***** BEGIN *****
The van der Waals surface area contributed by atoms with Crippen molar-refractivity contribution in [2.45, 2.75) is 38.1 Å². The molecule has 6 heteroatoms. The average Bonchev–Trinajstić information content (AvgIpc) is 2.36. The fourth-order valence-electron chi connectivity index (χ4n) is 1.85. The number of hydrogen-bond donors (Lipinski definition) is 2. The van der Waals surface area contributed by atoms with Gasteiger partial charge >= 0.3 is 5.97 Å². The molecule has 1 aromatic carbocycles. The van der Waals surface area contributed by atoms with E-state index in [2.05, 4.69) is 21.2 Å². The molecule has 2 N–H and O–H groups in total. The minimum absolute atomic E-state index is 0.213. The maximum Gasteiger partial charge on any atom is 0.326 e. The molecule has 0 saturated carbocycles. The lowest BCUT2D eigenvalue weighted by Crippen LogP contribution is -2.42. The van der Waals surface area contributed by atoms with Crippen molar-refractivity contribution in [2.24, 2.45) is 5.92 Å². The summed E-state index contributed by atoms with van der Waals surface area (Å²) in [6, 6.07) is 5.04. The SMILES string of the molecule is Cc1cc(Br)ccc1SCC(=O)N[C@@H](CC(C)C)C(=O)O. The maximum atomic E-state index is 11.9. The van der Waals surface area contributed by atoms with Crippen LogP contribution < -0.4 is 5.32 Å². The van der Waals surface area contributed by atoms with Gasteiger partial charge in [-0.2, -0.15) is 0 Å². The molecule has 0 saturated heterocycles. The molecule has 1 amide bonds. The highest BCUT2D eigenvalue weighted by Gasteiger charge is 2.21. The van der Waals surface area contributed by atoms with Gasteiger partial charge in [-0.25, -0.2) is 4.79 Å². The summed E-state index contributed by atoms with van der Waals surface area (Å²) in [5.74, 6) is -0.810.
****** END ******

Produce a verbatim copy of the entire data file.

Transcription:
The van der Waals surface area contributed by atoms with Crippen molar-refractivity contribution in [2.45, 2.75) is 38.1 Å². The molecule has 6 heteroatoms. The average Bonchev–Trinajstić information content (AvgIpc) is 2.36. The fourth-order valence-electron chi connectivity index (χ4n) is 1.85. The number of hydrogen-bond donors (Lipinski definition) is 2. The van der Waals surface area contributed by atoms with Gasteiger partial charge >= 0.3 is 5.97 Å². The molecule has 1 aromatic carbocycles. The van der Waals surface area contributed by atoms with E-state index in [2.05, 4.69) is 21.2 Å². The molecule has 2 N–H and O–H groups in total. The minimum absolute atomic E-state index is 0.213. The maximum Gasteiger partial charge on any atom is 0.326 e. The molecule has 0 saturated carbocycles. The lowest BCUT2D eigenvalue weighted by Crippen LogP contribution is -2.42. The van der Waals surface area contributed by atoms with Crippen molar-refractivity contribution in [2.24, 2.45) is 5.92 Å². The summed E-state index contributed by atoms with van der Waals surface area (Å²) in [6, 6.07) is 5.04. The SMILES string of the molecule is Cc1cc(Br)ccc1SCC(=O)N[C@@H](CC(C)C)C(=O)O. The maximum atomic E-state index is 11.9. The van der Waals surface area contributed by atoms with Crippen LogP contribution < -0.4 is 5.32 Å². The van der Waals surface area contributed by atoms with Gasteiger partial charge in [-0.2, -0.15) is 0 Å². The molecule has 0 saturated heterocycles. The molecule has 1 amide bonds. The highest BCUT2D eigenvalue weighted by Gasteiger charge is 2.21. The van der Waals surface area contributed by atoms with Gasteiger partial charge in [-0.25, -0.2) is 4.79 Å². The summed E-state index contributed by atoms with van der Waals surface area (Å²) in [5.74, 6) is -0.810.